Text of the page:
Query: NC_007492:4563981 Pseudomonas fluorescens PfO-1, complete genome Lineage: Pseudomonas fluorescens; Pseudomonas; Pseudomonadaceae; Pseudomonadales; Proteobacteria; Bacteria General Information: This strain was isolated from agricultural loam (sand, clay, and organic matter) soil in 1988 by Compeau et al. and is well adapted to soil environments. Bacteria belonging to the Pseudomonas group are common inhabitants of soil and water and can also be found on the surfaces of plants and animals. Pseudomonas bacteria are found in nature in a biofilm or in planktonic form. Pseudomonas bacteria are renowned for their metabolic versatility as they can grow under a variety of growth conditions and do not need any organic growth factors. This organism is a nonpathogenic saprophyte which inhabits soil, water and plant surface environments. If iron is in low supply, it produces a soluble, greenish fluorescent pigment, which is how it was named. As these environmentally versatile bacteria possess the ability to degrade (at least partially) multiple different pollutants, they are studied in their use as bioremediants.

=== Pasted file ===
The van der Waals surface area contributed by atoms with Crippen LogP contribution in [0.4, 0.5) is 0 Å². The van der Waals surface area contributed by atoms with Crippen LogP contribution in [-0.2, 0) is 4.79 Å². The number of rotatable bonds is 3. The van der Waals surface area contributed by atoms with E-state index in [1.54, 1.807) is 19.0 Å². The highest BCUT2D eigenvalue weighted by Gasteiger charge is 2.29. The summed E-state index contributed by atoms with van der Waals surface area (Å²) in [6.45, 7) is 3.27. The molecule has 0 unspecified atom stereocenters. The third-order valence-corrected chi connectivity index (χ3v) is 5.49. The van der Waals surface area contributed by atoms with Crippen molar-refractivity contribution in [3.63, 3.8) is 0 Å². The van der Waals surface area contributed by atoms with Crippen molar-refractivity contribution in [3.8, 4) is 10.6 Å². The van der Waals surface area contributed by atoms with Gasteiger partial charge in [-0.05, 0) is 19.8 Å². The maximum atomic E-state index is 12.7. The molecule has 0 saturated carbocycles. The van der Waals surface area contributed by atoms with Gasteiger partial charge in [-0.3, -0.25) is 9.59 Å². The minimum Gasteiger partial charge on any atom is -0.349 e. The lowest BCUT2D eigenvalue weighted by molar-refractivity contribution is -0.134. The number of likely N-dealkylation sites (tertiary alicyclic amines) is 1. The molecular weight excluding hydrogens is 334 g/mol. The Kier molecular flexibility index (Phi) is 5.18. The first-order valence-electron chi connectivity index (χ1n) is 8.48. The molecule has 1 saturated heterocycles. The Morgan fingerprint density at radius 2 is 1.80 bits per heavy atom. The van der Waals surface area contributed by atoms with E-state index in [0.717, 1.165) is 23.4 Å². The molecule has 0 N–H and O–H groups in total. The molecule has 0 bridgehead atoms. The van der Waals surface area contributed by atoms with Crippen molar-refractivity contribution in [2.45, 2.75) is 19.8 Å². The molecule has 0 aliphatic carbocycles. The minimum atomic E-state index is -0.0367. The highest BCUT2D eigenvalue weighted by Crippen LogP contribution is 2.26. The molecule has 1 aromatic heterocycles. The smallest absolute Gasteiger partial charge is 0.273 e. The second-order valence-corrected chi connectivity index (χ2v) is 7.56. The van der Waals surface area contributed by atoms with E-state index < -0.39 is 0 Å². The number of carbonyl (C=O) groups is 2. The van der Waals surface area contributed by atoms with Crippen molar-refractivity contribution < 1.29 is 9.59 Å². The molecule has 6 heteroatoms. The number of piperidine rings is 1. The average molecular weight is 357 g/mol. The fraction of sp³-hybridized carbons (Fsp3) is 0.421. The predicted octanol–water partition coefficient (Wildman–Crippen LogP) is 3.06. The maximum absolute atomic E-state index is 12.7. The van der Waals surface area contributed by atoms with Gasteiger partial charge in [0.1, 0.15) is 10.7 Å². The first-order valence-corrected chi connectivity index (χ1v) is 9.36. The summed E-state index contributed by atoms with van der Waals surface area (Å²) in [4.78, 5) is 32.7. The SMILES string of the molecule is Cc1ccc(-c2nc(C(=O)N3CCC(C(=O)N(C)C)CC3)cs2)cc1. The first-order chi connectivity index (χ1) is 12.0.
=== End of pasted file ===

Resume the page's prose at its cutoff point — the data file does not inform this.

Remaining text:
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General Information: This biovar nodulates legumes in the Tribe Viciae (Vicia, Pisum, Lathyrus, Lens). This strain is a spontaneous streptomycin-resistant mutant of strain 300. Nitrogen-fixing plant symbiont. This organism, like other Rhizobia, establishes a symbiotic relationship with a legume plant, providing nitrogen in exchange for a protected environment. The legume roots secrete flavonoids and isoflavonoids which the bacteria recognize and use to turn on genes involved in root nodulation. Many of the root nodulation genes are involved in synthesis and secretion of a nodule inducing signal, a lipochito-oligosaccharide molecule, which the plant recognizes, triggering nodule formation. The bacterium is endocytosed and exists inside a membrane bound organelle, the symbiosome, and fixes nitrogen for the plant cell while the host cell provides carbon compounds for the bacterium to grow on. The nitrogen fixation is important as it obviates the need for expensive and environmentally damaging fertilizer use.